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The turn to materiality in the social sciences


In recent years, so-called soft governance has played a major role in governing education. The inclusion of soft modes in the repertoire of governance is indicative of a new way of governing that has been shaped by a massive increase in the quantity and scope of comparative measures and by the production of educational standards. Soft governance is a system of rule that uses mobilizing techniques and non-governmental agents to govern at a distance.

In order to capture the proliferating regime of soft modes of governance, or what we also refer to as incentive-based governance, the research programme Policy Futures explores new ways of examining policy processes inspired by recent innovations within poststructuralist philosophy, often referred to using terms such as performativity philosophy, new materialism and post-humanism. This turn to materiality is rooted in a critique of the privileging of mind over matter. Recent thinkers – Karen Barad in particular – have argued that discourses have material consequences. Furthermore, they have argued that ‘matter’ has agency. It has been suggested that this recent movement within the social sciences can be viewed as an intensified demand for more materialist modes of analysis across disciplines such as anthropology, economics, political science and sociology. For many social scientists, the increased focus on ‘how matter comes to matter’ is shaped by a critique of what they understand as the linguistic turn.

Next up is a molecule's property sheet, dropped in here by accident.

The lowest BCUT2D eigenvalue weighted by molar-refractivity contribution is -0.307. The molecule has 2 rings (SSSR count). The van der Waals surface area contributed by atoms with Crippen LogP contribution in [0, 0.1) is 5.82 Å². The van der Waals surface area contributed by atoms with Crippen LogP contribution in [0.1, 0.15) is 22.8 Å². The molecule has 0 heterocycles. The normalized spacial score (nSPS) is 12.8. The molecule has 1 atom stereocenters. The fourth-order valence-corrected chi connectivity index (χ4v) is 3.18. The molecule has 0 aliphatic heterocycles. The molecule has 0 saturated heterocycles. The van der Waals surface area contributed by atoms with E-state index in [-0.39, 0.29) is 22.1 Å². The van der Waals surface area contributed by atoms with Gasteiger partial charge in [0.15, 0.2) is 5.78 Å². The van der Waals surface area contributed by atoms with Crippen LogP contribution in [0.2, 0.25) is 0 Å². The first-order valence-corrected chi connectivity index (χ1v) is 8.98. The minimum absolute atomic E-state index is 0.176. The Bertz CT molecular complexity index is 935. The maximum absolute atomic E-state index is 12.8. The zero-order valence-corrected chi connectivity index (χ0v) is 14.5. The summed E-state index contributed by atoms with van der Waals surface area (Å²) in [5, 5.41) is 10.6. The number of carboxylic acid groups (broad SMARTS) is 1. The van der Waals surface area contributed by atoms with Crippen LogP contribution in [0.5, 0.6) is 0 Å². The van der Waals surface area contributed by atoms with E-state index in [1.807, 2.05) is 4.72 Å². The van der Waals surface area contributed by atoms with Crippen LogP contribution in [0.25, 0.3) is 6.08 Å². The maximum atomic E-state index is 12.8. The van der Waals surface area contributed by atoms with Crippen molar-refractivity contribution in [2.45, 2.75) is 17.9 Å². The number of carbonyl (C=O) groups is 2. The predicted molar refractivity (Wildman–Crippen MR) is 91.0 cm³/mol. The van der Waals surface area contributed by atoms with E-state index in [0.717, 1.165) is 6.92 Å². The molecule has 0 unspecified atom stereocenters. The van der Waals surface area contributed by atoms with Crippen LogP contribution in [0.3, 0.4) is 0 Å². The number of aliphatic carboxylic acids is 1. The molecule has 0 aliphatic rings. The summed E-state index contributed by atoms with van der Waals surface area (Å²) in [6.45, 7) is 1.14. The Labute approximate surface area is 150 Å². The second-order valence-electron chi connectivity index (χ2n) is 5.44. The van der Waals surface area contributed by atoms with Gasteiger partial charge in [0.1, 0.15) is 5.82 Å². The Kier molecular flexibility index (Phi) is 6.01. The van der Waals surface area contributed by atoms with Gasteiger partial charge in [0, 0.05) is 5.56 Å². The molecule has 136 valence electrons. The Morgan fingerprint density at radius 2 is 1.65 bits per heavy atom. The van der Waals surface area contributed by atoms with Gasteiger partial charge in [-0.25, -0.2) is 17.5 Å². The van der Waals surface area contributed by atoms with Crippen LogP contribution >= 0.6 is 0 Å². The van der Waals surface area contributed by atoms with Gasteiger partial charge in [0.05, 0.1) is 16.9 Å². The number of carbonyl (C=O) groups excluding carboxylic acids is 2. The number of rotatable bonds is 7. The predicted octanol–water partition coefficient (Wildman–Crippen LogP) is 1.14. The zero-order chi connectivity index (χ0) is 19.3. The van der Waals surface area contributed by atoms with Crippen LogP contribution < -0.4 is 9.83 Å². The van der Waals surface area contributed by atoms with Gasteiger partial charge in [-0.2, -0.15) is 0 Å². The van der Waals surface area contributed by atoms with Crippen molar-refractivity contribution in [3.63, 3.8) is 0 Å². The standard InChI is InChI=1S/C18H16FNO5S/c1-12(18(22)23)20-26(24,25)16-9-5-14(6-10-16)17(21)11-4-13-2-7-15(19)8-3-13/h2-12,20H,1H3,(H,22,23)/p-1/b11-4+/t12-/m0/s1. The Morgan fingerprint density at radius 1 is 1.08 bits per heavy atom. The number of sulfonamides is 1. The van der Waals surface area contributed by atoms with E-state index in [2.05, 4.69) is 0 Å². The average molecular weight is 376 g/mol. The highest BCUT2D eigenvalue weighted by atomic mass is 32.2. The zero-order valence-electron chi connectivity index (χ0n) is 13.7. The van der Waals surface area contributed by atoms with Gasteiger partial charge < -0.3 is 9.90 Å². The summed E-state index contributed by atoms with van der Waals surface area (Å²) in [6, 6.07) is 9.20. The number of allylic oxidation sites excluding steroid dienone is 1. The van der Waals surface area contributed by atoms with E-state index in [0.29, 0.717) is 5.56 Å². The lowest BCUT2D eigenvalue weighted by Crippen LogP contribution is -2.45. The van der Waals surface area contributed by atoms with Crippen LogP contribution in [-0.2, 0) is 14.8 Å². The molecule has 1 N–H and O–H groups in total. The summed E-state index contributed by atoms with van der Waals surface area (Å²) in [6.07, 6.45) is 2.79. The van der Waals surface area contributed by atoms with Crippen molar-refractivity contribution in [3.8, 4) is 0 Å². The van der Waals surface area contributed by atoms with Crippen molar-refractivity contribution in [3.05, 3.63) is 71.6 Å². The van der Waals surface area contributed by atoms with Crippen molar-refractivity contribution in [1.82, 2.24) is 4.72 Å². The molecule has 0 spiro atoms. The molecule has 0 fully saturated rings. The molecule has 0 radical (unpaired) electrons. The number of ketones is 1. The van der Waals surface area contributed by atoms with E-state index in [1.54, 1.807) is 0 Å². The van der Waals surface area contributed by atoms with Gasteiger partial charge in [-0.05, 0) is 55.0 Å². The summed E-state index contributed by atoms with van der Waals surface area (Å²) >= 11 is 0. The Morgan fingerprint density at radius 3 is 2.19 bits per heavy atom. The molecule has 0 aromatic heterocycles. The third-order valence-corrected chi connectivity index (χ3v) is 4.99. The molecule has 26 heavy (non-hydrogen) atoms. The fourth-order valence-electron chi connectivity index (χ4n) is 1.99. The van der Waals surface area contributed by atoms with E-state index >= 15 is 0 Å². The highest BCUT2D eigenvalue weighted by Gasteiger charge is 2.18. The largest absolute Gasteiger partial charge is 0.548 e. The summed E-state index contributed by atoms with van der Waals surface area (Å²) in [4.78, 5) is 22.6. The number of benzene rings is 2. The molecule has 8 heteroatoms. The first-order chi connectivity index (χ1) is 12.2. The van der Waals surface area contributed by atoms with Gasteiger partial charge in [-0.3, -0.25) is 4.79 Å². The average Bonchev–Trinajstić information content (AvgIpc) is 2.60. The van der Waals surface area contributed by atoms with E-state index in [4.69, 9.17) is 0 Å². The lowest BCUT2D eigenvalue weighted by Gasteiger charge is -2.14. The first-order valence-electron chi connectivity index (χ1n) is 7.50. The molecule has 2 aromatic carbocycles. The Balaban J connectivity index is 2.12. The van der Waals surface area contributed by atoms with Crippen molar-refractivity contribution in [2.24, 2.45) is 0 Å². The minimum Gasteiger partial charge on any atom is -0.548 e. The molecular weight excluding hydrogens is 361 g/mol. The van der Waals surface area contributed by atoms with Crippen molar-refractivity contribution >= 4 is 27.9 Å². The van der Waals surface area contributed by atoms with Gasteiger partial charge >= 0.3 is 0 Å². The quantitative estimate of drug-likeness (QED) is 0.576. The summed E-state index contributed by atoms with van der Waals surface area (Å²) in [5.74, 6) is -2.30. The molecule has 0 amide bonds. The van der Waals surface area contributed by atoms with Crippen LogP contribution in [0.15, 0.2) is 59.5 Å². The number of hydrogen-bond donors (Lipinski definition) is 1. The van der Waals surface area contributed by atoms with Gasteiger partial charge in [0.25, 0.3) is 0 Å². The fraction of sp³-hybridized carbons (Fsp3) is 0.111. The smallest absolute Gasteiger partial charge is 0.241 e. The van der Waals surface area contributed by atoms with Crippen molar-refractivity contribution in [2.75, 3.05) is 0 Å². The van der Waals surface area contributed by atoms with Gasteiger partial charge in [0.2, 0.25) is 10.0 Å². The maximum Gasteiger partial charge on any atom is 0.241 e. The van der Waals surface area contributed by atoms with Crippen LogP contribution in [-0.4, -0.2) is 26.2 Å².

Policy futures draws inspiration from this turn to materiality since it enables analysis of how a thing materializes or manifests itself. We understand non-human agency as integral to policy and administrative processes, drawing on new materialism (Barad), Actor Network Theory (Latour) and assemblage theory (Deleuze). In our view, the turn to materiality moves beyond a focus exclusively on the human-social realm by providing a way to incorporate material dimensions of agency. We use these materialist modes of analysis to examine, for instance, the agency of specific policy instruments, such as comparative scorecards, graphs, tables and follow-up reports, and of administrative instruments, such as algorithms and measurements of data units.